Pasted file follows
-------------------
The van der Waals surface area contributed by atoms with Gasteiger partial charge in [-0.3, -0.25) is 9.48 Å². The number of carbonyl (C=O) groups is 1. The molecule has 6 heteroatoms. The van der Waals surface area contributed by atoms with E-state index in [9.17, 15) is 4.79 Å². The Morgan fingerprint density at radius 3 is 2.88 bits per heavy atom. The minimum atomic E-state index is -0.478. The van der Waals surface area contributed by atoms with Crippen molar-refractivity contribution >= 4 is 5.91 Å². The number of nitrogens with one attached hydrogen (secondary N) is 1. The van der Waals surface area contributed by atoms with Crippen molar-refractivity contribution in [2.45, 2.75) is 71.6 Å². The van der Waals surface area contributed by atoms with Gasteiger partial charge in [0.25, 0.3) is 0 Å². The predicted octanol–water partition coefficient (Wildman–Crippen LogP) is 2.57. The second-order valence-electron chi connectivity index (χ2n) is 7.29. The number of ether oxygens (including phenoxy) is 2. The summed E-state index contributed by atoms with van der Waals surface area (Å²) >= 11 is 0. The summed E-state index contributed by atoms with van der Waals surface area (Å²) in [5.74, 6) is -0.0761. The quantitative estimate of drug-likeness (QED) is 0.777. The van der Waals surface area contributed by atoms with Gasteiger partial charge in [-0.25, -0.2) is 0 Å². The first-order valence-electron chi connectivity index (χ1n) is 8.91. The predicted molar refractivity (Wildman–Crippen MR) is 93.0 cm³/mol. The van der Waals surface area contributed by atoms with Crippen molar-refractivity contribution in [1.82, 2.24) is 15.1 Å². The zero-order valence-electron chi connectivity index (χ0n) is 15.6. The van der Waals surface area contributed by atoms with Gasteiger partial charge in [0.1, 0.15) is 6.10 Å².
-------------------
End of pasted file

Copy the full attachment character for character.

The van der Waals surface area contributed by atoms with Gasteiger partial charge in [-0.3, -0.25) is 9.48 Å². The number of carbonyl (C=O) groups is 1. The molecule has 6 heteroatoms. The van der Waals surface area contributed by atoms with E-state index in [9.17, 15) is 4.79 Å². The Morgan fingerprint density at radius 3 is 2.88 bits per heavy atom. The minimum atomic E-state index is -0.478. The van der Waals surface area contributed by atoms with Crippen molar-refractivity contribution >= 4 is 5.91 Å². The number of nitrogens with one attached hydrogen (secondary N) is 1. The van der Waals surface area contributed by atoms with Crippen molar-refractivity contribution in [2.45, 2.75) is 71.6 Å². The van der Waals surface area contributed by atoms with Gasteiger partial charge in [0.25, 0.3) is 0 Å². The predicted octanol–water partition coefficient (Wildman–Crippen LogP) is 2.57. The second-order valence-electron chi connectivity index (χ2n) is 7.29. The number of ether oxygens (including phenoxy) is 2. The summed E-state index contributed by atoms with van der Waals surface area (Å²) >= 11 is 0. The summed E-state index contributed by atoms with van der Waals surface area (Å²) in [5.74, 6) is -0.0761. The quantitative estimate of drug-likeness (QED) is 0.777. The van der Waals surface area contributed by atoms with Gasteiger partial charge in [-0.25, -0.2) is 0 Å². The first-order valence-electron chi connectivity index (χ1n) is 8.91. The predicted molar refractivity (Wildman–Crippen MR) is 93.0 cm³/mol. The van der Waals surface area contributed by atoms with Crippen molar-refractivity contribution in [1.82, 2.24) is 15.1 Å². The zero-order valence-electron chi connectivity index (χ0n) is 15.6. The van der Waals surface area contributed by atoms with Gasteiger partial charge in [0.1, 0.15) is 6.10 Å².